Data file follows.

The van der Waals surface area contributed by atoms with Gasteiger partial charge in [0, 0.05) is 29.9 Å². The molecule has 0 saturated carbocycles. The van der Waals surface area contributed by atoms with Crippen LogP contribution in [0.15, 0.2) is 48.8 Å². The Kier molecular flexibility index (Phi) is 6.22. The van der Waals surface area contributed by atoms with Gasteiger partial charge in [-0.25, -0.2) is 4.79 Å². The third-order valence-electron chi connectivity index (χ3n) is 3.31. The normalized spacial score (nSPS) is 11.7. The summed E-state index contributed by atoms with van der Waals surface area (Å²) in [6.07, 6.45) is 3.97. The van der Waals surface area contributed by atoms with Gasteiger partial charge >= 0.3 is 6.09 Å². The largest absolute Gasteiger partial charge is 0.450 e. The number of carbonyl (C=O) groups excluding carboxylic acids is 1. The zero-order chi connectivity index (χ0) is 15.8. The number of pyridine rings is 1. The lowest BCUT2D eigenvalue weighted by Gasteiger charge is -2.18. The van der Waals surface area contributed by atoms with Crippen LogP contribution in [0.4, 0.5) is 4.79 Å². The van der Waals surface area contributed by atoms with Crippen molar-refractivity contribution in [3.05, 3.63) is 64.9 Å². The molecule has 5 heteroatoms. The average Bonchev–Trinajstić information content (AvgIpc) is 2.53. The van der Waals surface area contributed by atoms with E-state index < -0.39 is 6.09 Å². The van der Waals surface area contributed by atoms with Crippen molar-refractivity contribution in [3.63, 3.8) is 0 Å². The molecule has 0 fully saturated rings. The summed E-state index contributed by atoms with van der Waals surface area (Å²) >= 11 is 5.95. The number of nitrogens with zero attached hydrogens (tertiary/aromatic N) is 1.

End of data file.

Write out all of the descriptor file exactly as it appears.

The van der Waals surface area contributed by atoms with Gasteiger partial charge in [0, 0.05) is 29.9 Å². The molecule has 0 saturated carbocycles. The van der Waals surface area contributed by atoms with Crippen LogP contribution in [0.15, 0.2) is 48.8 Å². The Kier molecular flexibility index (Phi) is 6.22. The van der Waals surface area contributed by atoms with Gasteiger partial charge in [-0.25, -0.2) is 4.79 Å². The third-order valence-electron chi connectivity index (χ3n) is 3.31. The normalized spacial score (nSPS) is 11.7. The summed E-state index contributed by atoms with van der Waals surface area (Å²) in [6.07, 6.45) is 3.97. The van der Waals surface area contributed by atoms with Gasteiger partial charge >= 0.3 is 6.09 Å². The largest absolute Gasteiger partial charge is 0.450 e. The number of carbonyl (C=O) groups excluding carboxylic acids is 1. The zero-order chi connectivity index (χ0) is 15.8. The number of pyridine rings is 1. The lowest BCUT2D eigenvalue weighted by Gasteiger charge is -2.18. The van der Waals surface area contributed by atoms with Crippen LogP contribution in [0.4, 0.5) is 4.79 Å². The van der Waals surface area contributed by atoms with Crippen molar-refractivity contribution in [3.05, 3.63) is 64.9 Å². The molecule has 5 heteroatoms. The average Bonchev–Trinajstić information content (AvgIpc) is 2.53. The van der Waals surface area contributed by atoms with E-state index < -0.39 is 6.09 Å². The van der Waals surface area contributed by atoms with Crippen molar-refractivity contribution in [3.63, 3.8) is 0 Å². The molecule has 0 fully saturated rings. The summed E-state index contributed by atoms with van der Waals surface area (Å²) >= 11 is 5.95. The number of nitrogens with zero attached hydrogens (tertiary/aromatic N) is 1.